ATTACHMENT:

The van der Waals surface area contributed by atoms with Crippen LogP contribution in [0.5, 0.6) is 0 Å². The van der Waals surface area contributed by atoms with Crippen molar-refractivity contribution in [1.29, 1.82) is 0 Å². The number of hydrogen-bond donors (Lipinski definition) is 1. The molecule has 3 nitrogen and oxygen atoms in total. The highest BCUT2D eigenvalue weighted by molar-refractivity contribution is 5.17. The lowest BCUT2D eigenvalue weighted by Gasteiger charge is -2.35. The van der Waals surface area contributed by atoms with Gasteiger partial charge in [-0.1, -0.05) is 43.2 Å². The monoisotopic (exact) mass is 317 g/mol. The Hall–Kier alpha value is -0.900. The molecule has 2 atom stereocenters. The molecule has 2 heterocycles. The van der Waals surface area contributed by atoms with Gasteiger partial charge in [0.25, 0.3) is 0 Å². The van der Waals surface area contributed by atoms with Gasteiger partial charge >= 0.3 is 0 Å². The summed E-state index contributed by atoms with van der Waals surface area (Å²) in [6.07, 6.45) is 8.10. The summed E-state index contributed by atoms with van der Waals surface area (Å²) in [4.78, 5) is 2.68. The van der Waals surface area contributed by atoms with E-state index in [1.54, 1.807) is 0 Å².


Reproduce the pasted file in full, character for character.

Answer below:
The van der Waals surface area contributed by atoms with Crippen LogP contribution in [0.5, 0.6) is 0 Å². The van der Waals surface area contributed by atoms with Crippen molar-refractivity contribution in [1.29, 1.82) is 0 Å². The number of hydrogen-bond donors (Lipinski definition) is 1. The molecule has 3 nitrogen and oxygen atoms in total. The highest BCUT2D eigenvalue weighted by molar-refractivity contribution is 5.17. The lowest BCUT2D eigenvalue weighted by Gasteiger charge is -2.35. The van der Waals surface area contributed by atoms with Gasteiger partial charge in [-0.1, -0.05) is 43.2 Å². The monoisotopic (exact) mass is 317 g/mol. The Hall–Kier alpha value is -0.900. The molecule has 2 atom stereocenters. The molecule has 2 heterocycles. The van der Waals surface area contributed by atoms with Gasteiger partial charge in [0.25, 0.3) is 0 Å². The van der Waals surface area contributed by atoms with Gasteiger partial charge >= 0.3 is 0 Å². The summed E-state index contributed by atoms with van der Waals surface area (Å²) in [6.07, 6.45) is 8.10. The summed E-state index contributed by atoms with van der Waals surface area (Å²) in [4.78, 5) is 2.68. The van der Waals surface area contributed by atoms with E-state index in [1.54, 1.807) is 0 Å².